Texas Connect


Man on a mission: Professor of research Raj Patel devotes his life to ending global hunger

Portrait of Raj Patel smiling in front of a black background
Portrait by Leila Saidane

Raj Patel was 5, traveling with his family to India from England during the monsoon season. A young girl, no older than 12, approached their car, carrying a crying infant. Patel says she was skinny, hungry and begging for money and food.  

“I didn’t understand why she was out there, why she was wet, why she was hungry, and I lost my s###. My parents embarrassingly cracked the window and pushed some money out to her,” he says. “Since then, the journey has been to figure out why this  stuff happens.”

Young children are often confused when encountering that kind of poverty for the first time, Patel says. But for him, that moment left a defining imprint on his memory and inspired his lifelong pursuit to grasp the complex ways politics, economics, colonialism, racism and classism fuel global hunger, food systems and health disparities. Through research and work with various nongovernmental organizations and global organizations, Patel discovered that communities that took matters into their own hands held true insight for real change. His role evolved into a researcher and storyteller in an effort to make people care. 

Patel works as a professor of research at the Lyndon B. Johnson School of Public Affairs. 

“The idea that it’s the LBJ School of Public Affairs as opposed to public policy feels like a very good fit,” he says. “I’m quite pleased that there’s that recognition that you don’t just write the policy, you have to do the work to make the policy happen.” 

Film poster for the “The Ants & the Grasshopper.”

As an expert in his field, Patel is invited overseas as a consultant on international public policy, based on his extensive research and understanding of data. And his life’s work informs the books he writes and films he produces for audiences beyond the Forty Acres. 

Patel has written seven books, including the New York Times bestseller “The Value of Nothing.” His latest book, “Inflamed,” written with Dr. Rupa Marya of the University of California San Francisco medical school, was released in August 2021. The same year, Patel also debuted his first full length documentary film, “The Ants & the Grasshopper,” at the 2021 Mountainfilm Festival. It went on to play at film festivals around the United States and Europe. 

We have more than enough food in the world to feed everyone. The fact that we distribute it the way that we do it is not inevitable. It’s not God-given. It is a political choice.

Raj Patel

The early days of dead ends and wrong turns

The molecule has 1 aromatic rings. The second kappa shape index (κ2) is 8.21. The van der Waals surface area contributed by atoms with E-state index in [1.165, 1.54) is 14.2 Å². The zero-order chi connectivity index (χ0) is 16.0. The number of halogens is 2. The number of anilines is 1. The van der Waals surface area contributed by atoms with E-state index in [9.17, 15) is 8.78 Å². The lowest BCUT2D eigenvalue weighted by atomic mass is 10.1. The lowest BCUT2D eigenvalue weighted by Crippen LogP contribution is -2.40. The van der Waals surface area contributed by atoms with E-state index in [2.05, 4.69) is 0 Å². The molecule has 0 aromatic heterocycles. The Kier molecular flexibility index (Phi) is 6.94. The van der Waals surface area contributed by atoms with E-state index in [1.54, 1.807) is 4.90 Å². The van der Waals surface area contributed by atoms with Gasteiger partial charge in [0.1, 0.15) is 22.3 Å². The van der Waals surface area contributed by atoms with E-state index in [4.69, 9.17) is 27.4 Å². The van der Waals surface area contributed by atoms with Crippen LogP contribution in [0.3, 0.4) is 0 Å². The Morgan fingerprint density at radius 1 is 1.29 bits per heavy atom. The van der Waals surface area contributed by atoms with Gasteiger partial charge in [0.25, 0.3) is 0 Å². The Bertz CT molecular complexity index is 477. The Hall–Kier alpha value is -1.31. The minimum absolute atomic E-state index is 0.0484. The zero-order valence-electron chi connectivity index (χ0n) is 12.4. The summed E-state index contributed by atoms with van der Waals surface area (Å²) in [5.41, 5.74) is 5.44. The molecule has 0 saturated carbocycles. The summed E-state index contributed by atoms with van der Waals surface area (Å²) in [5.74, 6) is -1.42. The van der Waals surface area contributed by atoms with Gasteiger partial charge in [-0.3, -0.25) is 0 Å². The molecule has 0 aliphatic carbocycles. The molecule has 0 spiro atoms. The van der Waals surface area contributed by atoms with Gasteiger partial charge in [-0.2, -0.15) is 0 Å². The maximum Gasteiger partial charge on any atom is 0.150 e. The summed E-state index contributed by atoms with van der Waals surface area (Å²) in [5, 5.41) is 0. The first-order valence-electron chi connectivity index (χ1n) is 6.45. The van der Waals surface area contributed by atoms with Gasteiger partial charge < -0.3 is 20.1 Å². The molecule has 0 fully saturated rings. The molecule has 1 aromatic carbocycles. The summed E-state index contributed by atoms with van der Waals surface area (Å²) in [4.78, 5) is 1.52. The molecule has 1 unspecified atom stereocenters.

Upon returning to his family’s home in England, Patel says, his 5-year-old self decided to rent his toys and raise money to stop hunger. It didn’t take him long to realize his kindergarten aspirations would not fix the problem.

“Initially, I thought if you just raise money or buy enough copies of Live Aid, everything will be fine. And that didn’t work,” he says.  

While attending Oxford University, Patel had an idea to switch his major to mathematics. He wanted to believe a formula could reverse the crisis of hunger and poverty — that it was a matter of logistics. He hoped it was a miscalculation or oversight of data. But as he delved deeper into the topic, he learned the political and systemic side of the story. 

“We have more than enough food in the world to feed everyone. The fact that we distribute it the way that we do it is not inevitable,” Patel says. “It’s not God-given. It is a political choice.” 

Patel switched his undergraduate degree at Oxford back to economics and added the study of philosophy and politics to his pursuits. He then worked for several NGOs and landed in the Ph.D. program at Cornell University in developmental sociology. 

From there he worked for the World Bank and United Nations. But even that, he says, didn’t lead to concrete solutions. 

While conducting academic research for his doctorate in southern Africa, Patel engaged with small communities, which began grassroots movements. He watched how they came to find answers about their own struggles through critical thinking and saw how communication and small actions eventually translated into cultural shifts.

“The communities that have ended hunger have really embraced that recognition (of political influence) and mobilized local change with good science and understanding that inequalities in power drive hunger,” he says.

raj patel farm
Chitaya and Patel sit with members of the Black Dirt Farm Collective in Preston, Maryland. Photos courtesy of Raj Patel

How years of study, experience and growth came together in a film  

Patel’s first published works, written while he was at Cornell, were extensive policy papers about the World Trade Organization, specifically unpacking the minutiae of agricultural trade. Yet the exposure of his work remained slight. 

“I was doing some great analysis for an audience of about half a dozen people,” Patel says. “This was unfortunate, for a couple of reasons — not just because I thought my policy briefs were fantastic! But also because part of the work, it seems, is making (nonacademic) people care about this stuff.”

His first book, “Stuffed and Starved,” was a breakout work written for a general audience. While living in the global south Patel created a number of documentaries about communities on the frontlines of hunger and gender inequality. None gained much traction until he met Anita Chitaya of Bwabwa, a rural village in Malawi. Chitaya’s story evolved into an 11-year project with co-director Zach Piper. After a decade of work, research and immersion came “The Ants & the Grasshopper,” which earned the Moving Mountains Award at its Mountainfilm world premiere in Telluride, Colorado. 

Anita Chitaya in Bwabwa, Malawi.

In the film, Chitaya tells the audience how she defied the harsh realities of the gender roles imposed upon her in Bwabwa. As a young teenager, she was abducted and forced into marriage. In her village, women did all the work — from farming to cooking to child rearing. The overburdening of one gender actually limited the yield of food production in their village. Her sadness and fatigue within the patriarchal community she lived in sparked her drive to adjust the social construct of her immediate environment.  To do this, she began with her own marriage. The subtle love story between Chitaya and her husband created a unique opportunity for collaboration that led to a more bountiful harvest. She was married to a man who loved her enough to want something better for her life. Their inequities softened through Chitaya’s strength in communication and love. Patel says allowing Chitaya to show how she made changes herself was more powerful than a series of talking heads who outlined the story based on research and observation. 

“I had been in other people’s documentaries, where I was a talking head,” Patel says, referring to “Food, Inc.” and “A Place at the Table.” “All those documentaries were frustrating because the communities on the front lines were never treated with the respect or dignity that allowed them to theorize their own circumstances.”